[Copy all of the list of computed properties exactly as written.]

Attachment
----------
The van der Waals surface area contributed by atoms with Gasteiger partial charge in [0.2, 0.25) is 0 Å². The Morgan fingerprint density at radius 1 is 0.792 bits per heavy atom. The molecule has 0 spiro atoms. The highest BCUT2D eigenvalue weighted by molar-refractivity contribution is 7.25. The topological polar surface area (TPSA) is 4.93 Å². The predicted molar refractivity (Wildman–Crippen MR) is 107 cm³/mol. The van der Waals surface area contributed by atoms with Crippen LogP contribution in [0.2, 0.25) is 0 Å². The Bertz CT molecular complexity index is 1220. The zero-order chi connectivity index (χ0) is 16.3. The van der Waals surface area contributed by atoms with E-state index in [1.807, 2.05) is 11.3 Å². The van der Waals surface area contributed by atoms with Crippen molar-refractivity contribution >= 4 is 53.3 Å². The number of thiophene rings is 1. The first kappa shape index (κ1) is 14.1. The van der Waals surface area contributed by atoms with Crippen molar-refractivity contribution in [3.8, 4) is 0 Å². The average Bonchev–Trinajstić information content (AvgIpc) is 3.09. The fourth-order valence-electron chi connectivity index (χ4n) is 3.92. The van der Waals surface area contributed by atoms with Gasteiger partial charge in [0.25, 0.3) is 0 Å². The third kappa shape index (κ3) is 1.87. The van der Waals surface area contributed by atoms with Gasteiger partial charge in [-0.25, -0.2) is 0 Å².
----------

The van der Waals surface area contributed by atoms with Gasteiger partial charge in [0.2, 0.25) is 0 Å². The Morgan fingerprint density at radius 1 is 0.792 bits per heavy atom. The molecule has 0 spiro atoms. The highest BCUT2D eigenvalue weighted by molar-refractivity contribution is 7.25. The topological polar surface area (TPSA) is 4.93 Å². The predicted molar refractivity (Wildman–Crippen MR) is 107 cm³/mol. The van der Waals surface area contributed by atoms with Crippen LogP contribution in [0.2, 0.25) is 0 Å². The Bertz CT molecular complexity index is 1220. The zero-order chi connectivity index (χ0) is 16.3. The van der Waals surface area contributed by atoms with E-state index in [1.807, 2.05) is 11.3 Å². The van der Waals surface area contributed by atoms with Crippen molar-refractivity contribution >= 4 is 53.3 Å². The number of thiophene rings is 1. The first kappa shape index (κ1) is 14.1. The van der Waals surface area contributed by atoms with Crippen molar-refractivity contribution in [3.8, 4) is 0 Å². The average Bonchev–Trinajstić information content (AvgIpc) is 3.09. The fourth-order valence-electron chi connectivity index (χ4n) is 3.92. The van der Waals surface area contributed by atoms with Gasteiger partial charge in [0.25, 0.3) is 0 Å². The third kappa shape index (κ3) is 1.87. The van der Waals surface area contributed by atoms with Gasteiger partial charge in [-0.25, -0.2) is 0 Å².